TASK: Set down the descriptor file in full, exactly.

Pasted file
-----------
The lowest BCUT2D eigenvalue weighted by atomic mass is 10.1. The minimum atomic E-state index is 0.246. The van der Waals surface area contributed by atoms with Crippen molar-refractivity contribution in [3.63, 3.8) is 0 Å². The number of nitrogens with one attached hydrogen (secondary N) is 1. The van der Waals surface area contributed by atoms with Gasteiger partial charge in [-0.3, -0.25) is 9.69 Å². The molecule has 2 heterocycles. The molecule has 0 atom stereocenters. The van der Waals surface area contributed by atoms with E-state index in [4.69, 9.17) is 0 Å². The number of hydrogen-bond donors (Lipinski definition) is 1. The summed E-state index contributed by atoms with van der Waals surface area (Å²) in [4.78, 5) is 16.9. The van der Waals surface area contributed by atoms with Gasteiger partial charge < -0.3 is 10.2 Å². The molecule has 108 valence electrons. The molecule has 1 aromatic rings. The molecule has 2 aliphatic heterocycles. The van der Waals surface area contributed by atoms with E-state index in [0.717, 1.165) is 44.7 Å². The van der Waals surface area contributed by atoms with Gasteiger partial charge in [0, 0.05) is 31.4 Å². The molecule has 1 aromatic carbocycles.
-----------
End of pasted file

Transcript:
The lowest BCUT2D eigenvalue weighted by atomic mass is 10.1. The minimum atomic E-state index is 0.246. The van der Waals surface area contributed by atoms with Crippen molar-refractivity contribution in [3.63, 3.8) is 0 Å². The number of nitrogens with one attached hydrogen (secondary N) is 1. The van der Waals surface area contributed by atoms with Gasteiger partial charge in [-0.3, -0.25) is 9.69 Å². The molecule has 2 heterocycles. The molecule has 0 atom stereocenters. The van der Waals surface area contributed by atoms with E-state index in [4.69, 9.17) is 0 Å². The number of hydrogen-bond donors (Lipinski definition) is 1. The summed E-state index contributed by atoms with van der Waals surface area (Å²) in [4.78, 5) is 16.9. The van der Waals surface area contributed by atoms with Gasteiger partial charge < -0.3 is 10.2 Å². The molecule has 108 valence electrons. The molecule has 1 aromatic rings. The molecule has 2 aliphatic heterocycles. The van der Waals surface area contributed by atoms with E-state index in [0.717, 1.165) is 44.7 Å². The van der Waals surface area contributed by atoms with Gasteiger partial charge in [0, 0.05) is 31.4 Å². The molecule has 1 aromatic carbocycles.